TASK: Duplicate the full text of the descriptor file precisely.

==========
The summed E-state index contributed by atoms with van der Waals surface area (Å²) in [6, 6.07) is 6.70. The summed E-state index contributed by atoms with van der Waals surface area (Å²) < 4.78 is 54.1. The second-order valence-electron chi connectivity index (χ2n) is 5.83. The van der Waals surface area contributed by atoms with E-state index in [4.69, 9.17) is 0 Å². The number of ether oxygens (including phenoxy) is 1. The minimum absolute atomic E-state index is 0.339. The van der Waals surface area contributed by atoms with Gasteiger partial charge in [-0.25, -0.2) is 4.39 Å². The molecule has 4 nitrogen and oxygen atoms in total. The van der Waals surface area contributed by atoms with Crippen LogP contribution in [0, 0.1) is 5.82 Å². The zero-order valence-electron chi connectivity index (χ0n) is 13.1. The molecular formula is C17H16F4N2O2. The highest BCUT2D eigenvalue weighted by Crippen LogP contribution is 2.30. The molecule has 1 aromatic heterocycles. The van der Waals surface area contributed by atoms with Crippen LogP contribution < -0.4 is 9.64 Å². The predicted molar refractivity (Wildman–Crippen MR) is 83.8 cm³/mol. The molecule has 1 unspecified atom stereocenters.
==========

The summed E-state index contributed by atoms with van der Waals surface area (Å²) in [6, 6.07) is 6.70. The summed E-state index contributed by atoms with van der Waals surface area (Å²) < 4.78 is 54.1. The second-order valence-electron chi connectivity index (χ2n) is 5.83. The van der Waals surface area contributed by atoms with E-state index in [4.69, 9.17) is 0 Å². The number of ether oxygens (including phenoxy) is 1. The minimum absolute atomic E-state index is 0.339. The van der Waals surface area contributed by atoms with Gasteiger partial charge in [-0.25, -0.2) is 4.39 Å². The molecule has 4 nitrogen and oxygen atoms in total. The van der Waals surface area contributed by atoms with Crippen LogP contribution in [0, 0.1) is 5.82 Å². The zero-order valence-electron chi connectivity index (χ0n) is 13.1. The molecular formula is C17H16F4N2O2. The highest BCUT2D eigenvalue weighted by Crippen LogP contribution is 2.30. The molecule has 1 aromatic heterocycles. The van der Waals surface area contributed by atoms with Crippen LogP contribution < -0.4 is 9.64 Å². The predicted molar refractivity (Wildman–Crippen MR) is 83.8 cm³/mol. The molecule has 1 unspecified atom stereocenters.